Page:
strace of io_uring events?

Pavel Begunkov asml.silence at
Wed Jul 15 19:42:04 UTC 2020

On 15/07/2020 20:11, Matthew Wilcox wrote:
> On Wed, Jul 15, 2020 at 07:35:50AM -0700, Andy Lutomirski wrote:
>>> On Jul 15, 2020, at 4:12 AM, Miklos Szeredi <miklos at> wrote:
>>> <feff>Hi,
> feff?  Are we doing WTF-16 in email now?  ;-)
>>> This thread is to discuss the possibility of stracing requests
>>> submitted through io_uring.   I'm not directly involved in io_uring
>>> development, so I'm posting this out of  interest in using strace on
>>> processes utilizing io_uring.
>>> io_uring gives the developer a way to bypass the syscall interface,
>>> which results in loss of information when tracing.  This is a strace
>>> fragment on  "io_uring-cp" from liburing:
>>> io_uring_enter(5, 40, 0, 0, NULL, 8)    = 40
>>> io_uring_enter(5, 1, 0, 0, NULL, 8)     = 1
>>> io_uring_enter(5, 1, 0, 0, NULL, 8)     = 1
>>> ...
>>> What really happens are read + write requests.  Without that
>>> information the strace output is mostly useless.
>>> This loss of information is not new, e.g. calls through the vdso or
>>> futext fast paths are also invisible to strace.  But losing filesystem
>>> I/O calls are a major blow, imo.

To clear details for those who are not familiar with io_uring:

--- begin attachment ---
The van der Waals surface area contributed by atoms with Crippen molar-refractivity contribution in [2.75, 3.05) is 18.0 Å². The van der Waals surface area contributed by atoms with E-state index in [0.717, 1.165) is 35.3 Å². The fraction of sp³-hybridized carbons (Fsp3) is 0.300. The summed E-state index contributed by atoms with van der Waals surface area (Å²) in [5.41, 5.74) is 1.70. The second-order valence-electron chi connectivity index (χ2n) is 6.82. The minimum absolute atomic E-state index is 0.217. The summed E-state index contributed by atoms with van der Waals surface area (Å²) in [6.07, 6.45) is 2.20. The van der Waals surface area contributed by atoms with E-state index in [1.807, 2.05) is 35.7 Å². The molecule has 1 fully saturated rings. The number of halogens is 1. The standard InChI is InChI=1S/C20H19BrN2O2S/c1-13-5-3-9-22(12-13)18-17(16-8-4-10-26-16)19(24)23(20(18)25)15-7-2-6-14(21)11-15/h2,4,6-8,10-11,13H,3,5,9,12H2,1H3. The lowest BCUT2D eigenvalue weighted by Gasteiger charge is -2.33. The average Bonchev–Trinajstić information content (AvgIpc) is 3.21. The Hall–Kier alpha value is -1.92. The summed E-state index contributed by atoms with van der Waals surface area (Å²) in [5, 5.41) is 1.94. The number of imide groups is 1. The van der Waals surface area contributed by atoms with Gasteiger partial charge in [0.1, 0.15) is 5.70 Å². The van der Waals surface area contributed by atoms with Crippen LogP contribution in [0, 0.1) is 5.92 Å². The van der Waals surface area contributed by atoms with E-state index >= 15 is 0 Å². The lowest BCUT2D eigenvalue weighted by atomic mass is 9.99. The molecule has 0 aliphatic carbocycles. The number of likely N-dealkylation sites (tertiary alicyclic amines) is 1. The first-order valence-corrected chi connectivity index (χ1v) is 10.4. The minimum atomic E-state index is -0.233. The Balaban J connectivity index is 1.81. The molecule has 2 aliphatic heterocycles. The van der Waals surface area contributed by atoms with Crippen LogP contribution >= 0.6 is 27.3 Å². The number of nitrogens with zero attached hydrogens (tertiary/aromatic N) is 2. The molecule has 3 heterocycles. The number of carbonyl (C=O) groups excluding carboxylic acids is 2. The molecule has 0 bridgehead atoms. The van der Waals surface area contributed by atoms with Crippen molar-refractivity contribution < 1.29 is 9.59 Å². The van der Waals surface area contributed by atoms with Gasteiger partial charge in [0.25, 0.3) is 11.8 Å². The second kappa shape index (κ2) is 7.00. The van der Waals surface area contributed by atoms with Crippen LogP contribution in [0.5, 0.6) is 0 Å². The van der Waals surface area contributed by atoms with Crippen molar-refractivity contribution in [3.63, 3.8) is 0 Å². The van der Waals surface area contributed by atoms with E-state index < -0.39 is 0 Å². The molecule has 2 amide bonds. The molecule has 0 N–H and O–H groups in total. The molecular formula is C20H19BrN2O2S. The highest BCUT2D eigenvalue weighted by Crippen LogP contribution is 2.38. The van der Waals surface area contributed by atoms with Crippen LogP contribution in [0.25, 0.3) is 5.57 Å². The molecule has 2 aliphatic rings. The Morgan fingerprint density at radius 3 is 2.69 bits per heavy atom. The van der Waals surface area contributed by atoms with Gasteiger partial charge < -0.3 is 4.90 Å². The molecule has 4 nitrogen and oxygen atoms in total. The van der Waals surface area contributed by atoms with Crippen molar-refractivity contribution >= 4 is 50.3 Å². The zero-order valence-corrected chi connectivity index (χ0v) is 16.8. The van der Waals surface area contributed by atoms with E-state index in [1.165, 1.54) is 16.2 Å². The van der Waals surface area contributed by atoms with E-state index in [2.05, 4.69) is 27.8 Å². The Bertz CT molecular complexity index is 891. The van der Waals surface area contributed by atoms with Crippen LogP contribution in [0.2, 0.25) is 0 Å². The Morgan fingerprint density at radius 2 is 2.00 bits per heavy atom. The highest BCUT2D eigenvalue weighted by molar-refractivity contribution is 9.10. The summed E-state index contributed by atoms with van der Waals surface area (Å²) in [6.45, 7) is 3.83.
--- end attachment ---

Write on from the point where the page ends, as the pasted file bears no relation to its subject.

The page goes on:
io_uring has a pair of queues, submission (SQ) and completion queues (CQ),
both shared between kernel and user spaces. The userspace submits requests
by filling a chunk of memory in SQ. The kernel picks up SQ entries in
(syscall io_uring_enter) or asynchronously by polling SQ.

CQ entries are filled by the kernel completely asynchronously and
in parallel. Some users just poll CQ to get them, but also have a way
to wait for them.

>>> What do people think?
>>> From what I can tell, listing the submitted requests on
>>> io_uring_enter() would not be hard.  Request completion is
>>> asynchronous, however, and may not require  io_uring_enter() syscall.
>>> Am I correct?

Both, submission and completion sides may not require a syscall.

>>> Is there some existing tracing infrastructure that strace could use to
>>> get async completion events?  Should we be introducing one?

There are static trace points covering all needs.

And if not used the whole thing have to be zero-overhead. Otherwise
there is perf, which is zero-overhead, and this IMHO won't fly. 

>> Let’s add some seccomp folks. We probably also want to be able to run
>> seccomp-like filters on io_uring requests. So maybe io_uring should
>> call into seccomp-and-tracing code for each action.
> Adding Stefano since he had a complementary proposal for iouring
> restrictions that weren't exactly seccomp.

Pavel Begunkov

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